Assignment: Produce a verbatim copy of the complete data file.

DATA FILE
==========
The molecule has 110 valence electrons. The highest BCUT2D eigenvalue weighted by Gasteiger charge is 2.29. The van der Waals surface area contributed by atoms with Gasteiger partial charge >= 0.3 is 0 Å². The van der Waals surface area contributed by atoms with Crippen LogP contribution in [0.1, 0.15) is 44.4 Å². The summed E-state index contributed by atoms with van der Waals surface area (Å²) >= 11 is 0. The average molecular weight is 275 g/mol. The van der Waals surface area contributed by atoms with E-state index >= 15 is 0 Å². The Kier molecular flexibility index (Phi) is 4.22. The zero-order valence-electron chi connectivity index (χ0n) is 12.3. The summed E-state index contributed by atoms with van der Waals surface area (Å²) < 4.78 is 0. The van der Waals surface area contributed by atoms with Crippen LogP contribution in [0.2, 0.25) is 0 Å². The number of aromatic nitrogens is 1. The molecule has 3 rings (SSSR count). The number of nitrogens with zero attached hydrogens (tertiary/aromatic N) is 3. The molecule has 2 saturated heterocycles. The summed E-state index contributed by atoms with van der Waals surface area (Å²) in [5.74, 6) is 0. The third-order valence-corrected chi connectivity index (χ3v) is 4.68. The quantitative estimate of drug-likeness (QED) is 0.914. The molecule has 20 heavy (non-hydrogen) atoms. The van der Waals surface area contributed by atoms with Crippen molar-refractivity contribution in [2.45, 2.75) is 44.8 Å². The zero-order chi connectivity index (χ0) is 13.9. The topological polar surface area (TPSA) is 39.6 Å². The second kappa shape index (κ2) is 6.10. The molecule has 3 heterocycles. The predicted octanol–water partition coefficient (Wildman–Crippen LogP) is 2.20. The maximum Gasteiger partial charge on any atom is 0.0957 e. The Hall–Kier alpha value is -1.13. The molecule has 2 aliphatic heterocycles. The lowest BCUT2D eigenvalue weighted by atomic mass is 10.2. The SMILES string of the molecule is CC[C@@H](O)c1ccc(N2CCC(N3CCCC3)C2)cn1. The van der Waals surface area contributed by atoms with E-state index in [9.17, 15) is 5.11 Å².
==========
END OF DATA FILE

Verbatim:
The molecule has 110 valence electrons. The highest BCUT2D eigenvalue weighted by Gasteiger charge is 2.29. The van der Waals surface area contributed by atoms with Gasteiger partial charge >= 0.3 is 0 Å². The van der Waals surface area contributed by atoms with Crippen LogP contribution in [0.1, 0.15) is 44.4 Å². The summed E-state index contributed by atoms with van der Waals surface area (Å²) >= 11 is 0. The average molecular weight is 275 g/mol. The van der Waals surface area contributed by atoms with E-state index >= 15 is 0 Å². The Kier molecular flexibility index (Phi) is 4.22. The zero-order valence-electron chi connectivity index (χ0n) is 12.3. The summed E-state index contributed by atoms with van der Waals surface area (Å²) < 4.78 is 0. The van der Waals surface area contributed by atoms with Crippen LogP contribution in [0.2, 0.25) is 0 Å². The number of aromatic nitrogens is 1. The molecule has 3 rings (SSSR count). The number of nitrogens with zero attached hydrogens (tertiary/aromatic N) is 3. The molecule has 2 saturated heterocycles. The summed E-state index contributed by atoms with van der Waals surface area (Å²) in [5.74, 6) is 0. The third-order valence-corrected chi connectivity index (χ3v) is 4.68. The quantitative estimate of drug-likeness (QED) is 0.914. The molecule has 20 heavy (non-hydrogen) atoms. The van der Waals surface area contributed by atoms with Crippen molar-refractivity contribution in [2.45, 2.75) is 44.8 Å². The zero-order chi connectivity index (χ0) is 13.9. The topological polar surface area (TPSA) is 39.6 Å². The second kappa shape index (κ2) is 6.10. The molecule has 3 heterocycles. The predicted octanol–water partition coefficient (Wildman–Crippen LogP) is 2.20. The maximum Gasteiger partial charge on any atom is 0.0957 e. The Hall–Kier alpha value is -1.13. The molecule has 2 aliphatic heterocycles. The lowest BCUT2D eigenvalue weighted by atomic mass is 10.2. The SMILES string of the molecule is CC[C@@H](O)c1ccc(N2CCC(N3CCCC3)C2)cn1. The van der Waals surface area contributed by atoms with E-state index in [9.17, 15) is 5.11 Å².